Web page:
Voting Machines

Brad Bryant responded to the Board request about leasing Henry Atkin’s voting machines that were demonstrated two weeks ago.  He located a 5 year lease with annual payments of $130,000.  Henry Adkin’s offered a three year payment plan (with a $139,000/year payment) or a four year plan (with a $98,209/year payment).  With these figures, the Board concluded there was little advantage to leasing.

County Clerk Don Merriman said that the anticipated life of these machines is ten years.  There may be additional maintenance agreements.  Merriman said he’d obtained a quote from another vendor, where the system would cost an additional $200,000.  Merriman said a third option had not yet been certified by the election commission.  This topic may come up for further discussion or a vote on Monday, June 6 or Tuesday June 7.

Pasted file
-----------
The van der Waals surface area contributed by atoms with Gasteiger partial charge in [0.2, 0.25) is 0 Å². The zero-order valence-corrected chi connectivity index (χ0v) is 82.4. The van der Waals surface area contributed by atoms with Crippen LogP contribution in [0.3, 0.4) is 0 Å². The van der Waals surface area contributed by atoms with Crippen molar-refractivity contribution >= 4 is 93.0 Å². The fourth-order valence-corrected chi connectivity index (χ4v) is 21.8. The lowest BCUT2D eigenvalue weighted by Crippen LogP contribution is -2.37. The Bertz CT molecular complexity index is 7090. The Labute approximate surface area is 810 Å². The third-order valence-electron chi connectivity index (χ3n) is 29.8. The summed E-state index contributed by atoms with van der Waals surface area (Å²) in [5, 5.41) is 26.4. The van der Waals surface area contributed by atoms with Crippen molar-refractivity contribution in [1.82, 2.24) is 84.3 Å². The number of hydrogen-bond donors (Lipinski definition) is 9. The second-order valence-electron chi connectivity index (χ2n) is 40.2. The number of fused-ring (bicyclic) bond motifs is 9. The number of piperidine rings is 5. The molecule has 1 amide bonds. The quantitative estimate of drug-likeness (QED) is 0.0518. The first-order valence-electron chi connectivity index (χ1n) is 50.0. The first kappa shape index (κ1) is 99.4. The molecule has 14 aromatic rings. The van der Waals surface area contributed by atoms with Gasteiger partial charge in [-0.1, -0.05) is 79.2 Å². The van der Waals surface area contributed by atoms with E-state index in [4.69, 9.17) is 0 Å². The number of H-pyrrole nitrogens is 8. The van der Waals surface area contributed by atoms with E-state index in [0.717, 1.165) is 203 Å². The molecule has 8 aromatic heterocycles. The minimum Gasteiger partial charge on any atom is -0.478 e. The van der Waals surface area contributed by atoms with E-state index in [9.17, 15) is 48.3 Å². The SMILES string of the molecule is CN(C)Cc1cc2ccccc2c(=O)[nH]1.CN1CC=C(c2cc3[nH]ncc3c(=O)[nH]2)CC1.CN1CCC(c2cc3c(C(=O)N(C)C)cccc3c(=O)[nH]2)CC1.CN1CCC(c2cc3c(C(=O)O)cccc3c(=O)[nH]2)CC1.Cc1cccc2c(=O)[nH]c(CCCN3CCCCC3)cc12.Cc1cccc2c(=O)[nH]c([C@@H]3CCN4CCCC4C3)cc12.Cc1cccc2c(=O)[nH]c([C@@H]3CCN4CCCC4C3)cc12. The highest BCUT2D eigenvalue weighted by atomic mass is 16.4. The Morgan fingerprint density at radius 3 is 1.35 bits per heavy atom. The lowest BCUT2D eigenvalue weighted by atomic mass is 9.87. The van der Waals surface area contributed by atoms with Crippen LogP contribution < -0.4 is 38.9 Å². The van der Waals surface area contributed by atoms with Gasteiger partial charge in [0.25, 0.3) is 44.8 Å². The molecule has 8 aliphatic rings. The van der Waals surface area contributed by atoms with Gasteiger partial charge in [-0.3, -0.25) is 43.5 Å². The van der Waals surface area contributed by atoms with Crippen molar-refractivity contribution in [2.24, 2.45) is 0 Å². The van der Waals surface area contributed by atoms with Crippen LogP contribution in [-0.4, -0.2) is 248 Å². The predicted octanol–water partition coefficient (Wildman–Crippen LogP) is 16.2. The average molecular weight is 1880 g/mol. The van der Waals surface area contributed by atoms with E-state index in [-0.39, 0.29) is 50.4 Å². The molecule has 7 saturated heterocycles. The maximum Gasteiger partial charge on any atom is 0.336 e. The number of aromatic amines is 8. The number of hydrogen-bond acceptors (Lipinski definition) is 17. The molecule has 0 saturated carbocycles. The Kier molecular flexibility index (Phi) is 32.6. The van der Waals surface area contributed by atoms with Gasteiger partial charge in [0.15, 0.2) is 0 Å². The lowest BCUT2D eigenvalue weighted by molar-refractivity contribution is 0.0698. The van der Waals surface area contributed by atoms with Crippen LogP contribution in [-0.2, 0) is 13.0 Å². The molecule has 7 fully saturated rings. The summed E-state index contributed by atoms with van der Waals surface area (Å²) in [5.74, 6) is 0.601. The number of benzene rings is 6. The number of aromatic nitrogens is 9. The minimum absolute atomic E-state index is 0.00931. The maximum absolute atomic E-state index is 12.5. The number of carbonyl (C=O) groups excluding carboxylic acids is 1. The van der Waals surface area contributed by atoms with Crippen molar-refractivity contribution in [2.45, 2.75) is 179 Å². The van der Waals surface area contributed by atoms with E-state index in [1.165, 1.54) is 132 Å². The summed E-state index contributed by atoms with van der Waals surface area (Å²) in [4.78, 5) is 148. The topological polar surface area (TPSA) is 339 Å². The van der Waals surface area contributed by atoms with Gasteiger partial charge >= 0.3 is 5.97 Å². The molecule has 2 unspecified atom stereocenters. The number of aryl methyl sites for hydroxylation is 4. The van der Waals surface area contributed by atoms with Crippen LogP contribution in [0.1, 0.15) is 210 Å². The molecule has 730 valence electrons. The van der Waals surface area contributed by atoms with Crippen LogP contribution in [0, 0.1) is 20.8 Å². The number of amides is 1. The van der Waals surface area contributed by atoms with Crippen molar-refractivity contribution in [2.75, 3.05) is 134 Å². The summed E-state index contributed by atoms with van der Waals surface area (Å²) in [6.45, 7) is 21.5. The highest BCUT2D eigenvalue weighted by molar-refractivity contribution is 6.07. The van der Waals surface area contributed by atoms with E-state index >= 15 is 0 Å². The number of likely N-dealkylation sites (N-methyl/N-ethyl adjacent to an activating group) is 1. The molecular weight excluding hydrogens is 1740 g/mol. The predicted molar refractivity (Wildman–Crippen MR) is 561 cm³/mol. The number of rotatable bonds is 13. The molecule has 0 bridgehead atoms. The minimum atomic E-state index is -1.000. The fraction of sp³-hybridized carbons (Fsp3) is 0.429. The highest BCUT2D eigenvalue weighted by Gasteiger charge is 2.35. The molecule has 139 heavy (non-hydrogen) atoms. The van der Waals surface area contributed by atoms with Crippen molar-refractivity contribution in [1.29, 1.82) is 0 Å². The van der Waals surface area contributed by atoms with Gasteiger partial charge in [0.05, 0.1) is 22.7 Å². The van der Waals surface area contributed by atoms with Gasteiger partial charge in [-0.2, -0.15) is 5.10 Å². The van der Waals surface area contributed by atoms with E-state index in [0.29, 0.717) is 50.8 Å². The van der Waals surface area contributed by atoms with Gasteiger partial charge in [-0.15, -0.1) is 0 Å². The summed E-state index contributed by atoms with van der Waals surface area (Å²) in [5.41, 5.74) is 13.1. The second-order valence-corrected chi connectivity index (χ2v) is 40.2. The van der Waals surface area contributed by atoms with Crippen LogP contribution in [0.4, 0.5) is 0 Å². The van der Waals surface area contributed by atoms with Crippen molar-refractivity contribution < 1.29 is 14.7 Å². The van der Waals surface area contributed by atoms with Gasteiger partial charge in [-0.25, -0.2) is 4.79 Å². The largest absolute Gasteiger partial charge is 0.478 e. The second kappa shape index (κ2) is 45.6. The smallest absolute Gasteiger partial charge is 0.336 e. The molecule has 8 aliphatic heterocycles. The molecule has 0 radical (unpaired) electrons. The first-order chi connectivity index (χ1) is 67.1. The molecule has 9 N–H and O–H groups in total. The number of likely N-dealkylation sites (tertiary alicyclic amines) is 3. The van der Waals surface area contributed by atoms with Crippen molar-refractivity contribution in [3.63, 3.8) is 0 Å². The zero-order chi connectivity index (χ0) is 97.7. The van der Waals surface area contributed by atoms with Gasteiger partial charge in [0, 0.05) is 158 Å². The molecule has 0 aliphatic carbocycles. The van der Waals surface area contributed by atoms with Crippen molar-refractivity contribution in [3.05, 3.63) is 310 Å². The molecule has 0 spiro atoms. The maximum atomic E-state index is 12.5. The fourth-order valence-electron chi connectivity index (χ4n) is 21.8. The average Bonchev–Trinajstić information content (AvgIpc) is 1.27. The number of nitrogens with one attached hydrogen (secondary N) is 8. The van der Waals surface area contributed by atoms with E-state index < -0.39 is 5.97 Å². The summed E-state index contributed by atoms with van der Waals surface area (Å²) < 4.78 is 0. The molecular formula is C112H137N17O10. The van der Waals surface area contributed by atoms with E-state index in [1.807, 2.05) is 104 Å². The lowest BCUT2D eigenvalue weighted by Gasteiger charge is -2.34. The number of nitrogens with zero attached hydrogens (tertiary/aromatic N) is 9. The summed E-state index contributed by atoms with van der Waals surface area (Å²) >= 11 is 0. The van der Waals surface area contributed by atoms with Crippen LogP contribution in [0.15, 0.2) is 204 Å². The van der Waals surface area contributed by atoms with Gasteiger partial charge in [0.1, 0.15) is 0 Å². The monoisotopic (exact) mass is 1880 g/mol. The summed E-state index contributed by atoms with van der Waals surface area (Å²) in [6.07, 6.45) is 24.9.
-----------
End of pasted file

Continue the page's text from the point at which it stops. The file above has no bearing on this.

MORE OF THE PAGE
Four Health Department Grants Approved

In 4-0 votes, the Commissioners accepted:

  • A $2,500 grant from the Kansas Department of Health and Environment to provide tuberculosis control services to indigent individuals.
  • A $35,000 grant for Maternal Child Health’s Children’s Health Insurance Program to pay some costs of the Becoming a Mom class and to support better county-wide birth outcomes.
  • $8,489 in one-time, redistribution of unused family planning grant monies. These funds will be used to purchase birth control from a “unique to Saline County” list of approved birth control products.  Price commented that the Board “had never been confronted by others” seeking to use products not on the approved list—like intrauterine devices, implants, and some oral contraceptives.
  • $6,132 in redistributed unspent Public Health Emergency Preparedness funds. Health Department Director Jason Tiller said he had been previously informed that the Center for Disease Control, in a plan to fund efforts to combat the mosquito borne Zika virus, has cut local PHEP funding.  Tiller has a list of items he wished to purchase, as this money must be spent by June 30.

In other matters considered: